Oracle Scratchpad

December 14, 2006

Constraints, Inserts and bind

Filed under: Infrastructure,Performance,Tuning — Jonathan Lewis @ 10:25 pm BST Dec 14,2006

Everyone knows that bind variables are an important aid to achieving scalability  in OLTP systems. Here’s an example to show how important they are with insert statements – particularly if you believe in using constraints to enforce data correctness.

create table t1 ( 
	n1	number		check (n1 > 0), 
	v1	varchar2(10)	check (v1 = upper(v1)) 
) 
;       

begin 
	for i in 1..1000 loop 
		execute immediate 
			'insert into t1 values(' || i || ',''XXX'')'; 
	end loop; 
end; 
/       

The pl/sql loop is going to produce 1,000 statements like: insert into t1 values(1,’XXX’);

When this has run, take a look in v$sql for statement looking like: select condition from cdef$ where rowid=:1; you’ll find that it has been run 2,000 times. That’s twice for each statement you executed – once for each constraint.


select condition 
from
 cdef$ where rowid=:1

call     count       cpu    elapsed       disk      query    current        rows
------- ------  -------- ---------- ---------- ---------- ----------  ----------
Parse     2000      0.01       0.00          0          0          0           0
Execute   2000      0.00       0.00          0          0          0           0
Fetch     2000      0.00       0.00          0       4000          0        2000
------- ------  -------- ---------- ---------- ---------- ----------  ----------
total     6000      0.01       0.00          0       4000          0        2000

Oracle doesn’t keep long columns cached in the dictionary cache (rowcache) so every time it optimises a new statement that uses a check constraint (and the condition column is a long column) it has to re-read the constraint definition from the database – just as it does with the view definition when you optimise a statement that uses a view.

So if you have lots of constraints in place, and do lots of separate insert statements – make sure you use bind variables.

10 Comments »

  1. So does that imply that the parsed version of the SQL statement has keep the information about all the constraints that that statement could possibly trip–if it doesn’t look at cdef$ again each time it’s run?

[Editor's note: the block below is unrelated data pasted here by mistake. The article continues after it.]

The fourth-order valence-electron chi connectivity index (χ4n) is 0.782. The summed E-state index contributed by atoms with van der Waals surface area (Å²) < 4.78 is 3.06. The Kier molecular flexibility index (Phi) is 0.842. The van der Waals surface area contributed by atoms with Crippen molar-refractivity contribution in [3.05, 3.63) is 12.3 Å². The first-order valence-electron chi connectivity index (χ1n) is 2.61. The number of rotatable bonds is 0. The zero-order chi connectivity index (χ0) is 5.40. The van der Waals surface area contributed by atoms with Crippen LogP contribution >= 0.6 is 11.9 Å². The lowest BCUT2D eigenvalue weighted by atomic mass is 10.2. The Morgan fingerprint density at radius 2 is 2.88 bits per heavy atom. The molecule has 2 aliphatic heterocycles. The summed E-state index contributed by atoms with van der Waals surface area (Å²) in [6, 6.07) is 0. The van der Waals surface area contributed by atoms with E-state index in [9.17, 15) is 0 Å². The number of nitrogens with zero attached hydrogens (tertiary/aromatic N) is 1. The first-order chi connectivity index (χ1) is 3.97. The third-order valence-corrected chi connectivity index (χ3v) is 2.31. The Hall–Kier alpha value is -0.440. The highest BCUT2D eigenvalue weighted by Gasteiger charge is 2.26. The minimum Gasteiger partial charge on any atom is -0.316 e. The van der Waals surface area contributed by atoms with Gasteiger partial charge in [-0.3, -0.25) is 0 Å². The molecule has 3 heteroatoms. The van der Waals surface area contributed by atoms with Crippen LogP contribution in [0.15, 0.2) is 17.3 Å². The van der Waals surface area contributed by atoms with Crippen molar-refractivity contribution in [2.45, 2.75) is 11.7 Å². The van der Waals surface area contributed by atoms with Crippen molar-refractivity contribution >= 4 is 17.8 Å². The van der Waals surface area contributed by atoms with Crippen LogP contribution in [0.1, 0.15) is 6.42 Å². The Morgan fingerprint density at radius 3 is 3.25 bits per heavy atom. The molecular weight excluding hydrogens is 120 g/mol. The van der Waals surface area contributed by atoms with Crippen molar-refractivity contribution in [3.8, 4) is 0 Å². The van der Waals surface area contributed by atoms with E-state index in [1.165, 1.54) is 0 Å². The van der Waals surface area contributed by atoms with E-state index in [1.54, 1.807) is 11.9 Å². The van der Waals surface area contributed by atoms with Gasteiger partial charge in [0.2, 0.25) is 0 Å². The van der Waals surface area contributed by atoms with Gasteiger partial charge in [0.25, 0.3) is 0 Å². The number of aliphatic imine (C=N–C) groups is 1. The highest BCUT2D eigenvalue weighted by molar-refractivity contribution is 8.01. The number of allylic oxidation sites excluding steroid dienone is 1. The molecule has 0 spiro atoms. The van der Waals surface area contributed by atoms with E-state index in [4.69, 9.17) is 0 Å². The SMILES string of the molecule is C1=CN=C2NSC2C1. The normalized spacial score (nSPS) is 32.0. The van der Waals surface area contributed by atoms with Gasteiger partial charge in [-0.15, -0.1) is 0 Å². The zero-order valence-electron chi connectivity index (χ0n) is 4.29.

For a table with a lot of constraints, couldn’t that get big?

    Comment by Jason Bucata — December 14, 2006 @ 11:03 pm BST Dec 14,2006 | Reply

  2. Jason, Good question.

    create table t1 (n1 number check (n1 = 1), ...
    

    for 255 columns.

    insert /*+ tagged */ into t1 values (1,1,1...)
    

    for 255 columns.
    Track down the SQL statement in query v$db_object_cache to check the shared memory:

    select  sharable_mem, name 
    from    v$db_object_cache 
    where   name like '%tagged%'
    and     name not like '%db_object_cache%'
    ;
    

    A test with 255 constraints in place used 170KB of memory, repeated without constraints the demand was 80KB.

    Worth knowing about the extra memory requirements – on the other hand I’d rather use the memory than allow the data to be wrong.

    Comment by Jonathan Lewis — December 15, 2006 @ 7:37 am BST Dec 15,2006 | Reply

  3. support!

    Comment by globelovers — December 15, 2006 @ 6:00 pm BST Dec 15,2006 | Reply

  4. Jonathan,

    A small confusion in your example, you define column v1 datatype as varchar, but, you say,

    >>Oracle doesn’t keep long columns cached in the dictionary cache (rowcache)

    Is this same with column have other datatype than long?

    Jaffar

    Comment by Syed Jaffar Hussain — December 15, 2006 @ 6:22 pm BST Dec 15,2006 | Reply

  5. Jaffar, the long column in question is the definition column of cdef$. It has nothing to do with the type of the column in the user’s table.

    Comment by Jonathan Lewis — December 15, 2006 @ 6:30 pm BST Dec 15,2006 | Reply

  6. Thanks for clarification. I got it.

    Jaffar

    Comment by Syed Jaffar Hussain — December 15, 2006 @ 7:01 pm BST Dec 15,2006 | Reply

  7. I generally agree that it’s a worthwhile use of memory. My current job has me thinking a lot about the shared pool, since we’ve got a lot of shared pool pressure, so that’s just something I’ve started glomming onto…

    Comment by Jason Bucata — December 18, 2006 @ 3:42 pm BST Dec 18,2006 | Reply

  8. I tried a similar test with SELECT and saw the same thing going on with cdef$. I can understand needing the constraint during an insert, but why does Oracle need it during a query? I’m running 10.2.0.3 on Solaris SPARC.
    declare
            n1 number;
            v1 varchar2(10);
            v_cmd varchar2(256);
    begin
            for i in 1..1000 loop
                v_cmd := ‘select n1, v1 from t1 where n1 = ‘ || i;
                    execute immediate v_cmd into n1, v1;
            end loop;
    end;
    /

    Comment by Robert Winter — June 28, 2007 @ 2:30 am BST Jun 28,2007 | Reply

  9. Robert, since 9i the optimizer has been able to combine existing predicates with constraints to generate new predicates. I suspect you have a constraint on column n1 that is being read each time you optimise a new query. The scale of activity is much less for queries, though, as it only applies to the where clauses, not to every column in the table.

    Comment by Jonathan Lewis — June 28, 2007 @ 10:06 am BST Jun 28,2007 | Reply

  10. [...] As usual my master comes to the rescue with this note – Constraints, Inserts and bind [...]

    Pingback by latch: row cache objects « Oracle — January 25, 2012 @ 10:07 pm BST Jan 25,2012 | Reply


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